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These statutes have continued over the years to be a hindrance to full emancipation of citizens in general and rural communities in particular. There is need for goodwill from the government to free the airwaves and enable rural communities to operate local radio stations which can cover local development and educational issues.
This can only be facilitated by a government which has the community at the centre of its development plan, not one which sees the community and citizens as enemies of the State. It is sad that Zimbabwe has been free from colonial oppression for more than 40 years, but has nothing to show except for those colonial traits that have continued to haunt the nation.
Moreso, it is sad to hear people like former Cabinet minister Jonathan Moyo blaming the opposition for the poor registration of voters in Zimbabwe. One would ask Moyo what he has done as a politician in Zimbabwe to make sure that citizens are free to participate in elections without fear of reprisal. The answer to this big question is not going to be kind to this professor who is a political flip flopper.
In 1993, Moyo was a programme director for the Ford Foundation in Nairobi. He departed under unclear circumstances after allegations that he had embezzled US$88 000 from the organisation. It was not until 2018 that Moyo was still under indictment in Kenya for the alleged embezzlement of funds. In January 1998, he moved to South Africa, at the University of Witwatersrand (WITS) to work on a project titled: The Future of the African Elite sponsored by the W K Kellogg Foundation. WITS later claimed the academically-gifted Zimbabwean professor had absconded with part of a 100-million-rand research grant for the project.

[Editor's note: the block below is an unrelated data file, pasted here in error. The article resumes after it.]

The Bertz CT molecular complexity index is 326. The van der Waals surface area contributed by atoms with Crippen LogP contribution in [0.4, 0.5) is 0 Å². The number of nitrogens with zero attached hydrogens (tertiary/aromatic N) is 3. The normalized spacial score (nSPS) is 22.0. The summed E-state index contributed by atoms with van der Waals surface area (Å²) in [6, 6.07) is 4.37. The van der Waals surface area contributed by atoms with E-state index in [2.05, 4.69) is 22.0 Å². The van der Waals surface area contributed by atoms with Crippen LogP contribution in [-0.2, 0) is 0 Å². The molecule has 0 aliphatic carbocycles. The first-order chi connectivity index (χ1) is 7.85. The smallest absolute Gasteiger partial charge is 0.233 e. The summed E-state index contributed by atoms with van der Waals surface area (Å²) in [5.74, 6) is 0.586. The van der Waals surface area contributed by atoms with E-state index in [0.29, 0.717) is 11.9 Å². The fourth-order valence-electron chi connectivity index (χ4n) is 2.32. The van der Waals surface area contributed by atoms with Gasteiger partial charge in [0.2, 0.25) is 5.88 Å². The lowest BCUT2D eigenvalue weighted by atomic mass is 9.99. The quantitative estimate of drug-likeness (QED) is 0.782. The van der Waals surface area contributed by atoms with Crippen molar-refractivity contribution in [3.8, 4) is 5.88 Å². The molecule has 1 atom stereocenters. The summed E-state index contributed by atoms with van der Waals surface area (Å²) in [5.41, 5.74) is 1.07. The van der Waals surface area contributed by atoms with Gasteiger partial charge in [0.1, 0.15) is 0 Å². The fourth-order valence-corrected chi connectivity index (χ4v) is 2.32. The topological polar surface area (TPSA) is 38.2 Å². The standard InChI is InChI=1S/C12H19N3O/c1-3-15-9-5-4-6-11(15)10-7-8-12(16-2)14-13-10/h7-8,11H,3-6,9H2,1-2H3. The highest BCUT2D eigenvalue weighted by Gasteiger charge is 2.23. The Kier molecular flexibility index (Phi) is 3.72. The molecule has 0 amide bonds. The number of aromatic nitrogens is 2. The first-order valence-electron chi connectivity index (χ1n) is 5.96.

Moyo then emerged on the Zimbabwe political scene hand in glove with Zanu PF, a political party that he had denigrated for poor administration during his academic lifetime.
He was appointed spokesman for Zanu PF and subsequently became the Minister of Information in 2000 following elections where the then main opposition party the Movement for Democratic Change (MDC) had stunned Zanu PF by grabbing a good number of seats in Parliament.
Moyo described the elections as a “wake-up call” and a “reality check” for Zanu PF. Having been vested with the powers to spread heresy and curtail freedom of information and association as the Minister of Information, Moyo started what can be described as forays into the “media and society”. During his 2000 to 2005 ministerial tenure, he crafted and defended diabolic pieces of legislation mixed with a high colonial overtone.
Alongside his political accomplice Patrick Chinamasa, they crafted the Broadcasting Services Act (BSA) (2001), the Zimbabwe Broadcasting Corporation (Commercialisation) Act (2003), the Access to Information and Protection of Privacy Act (AIPPA) (2002), and the Public Order and Security Act (2002).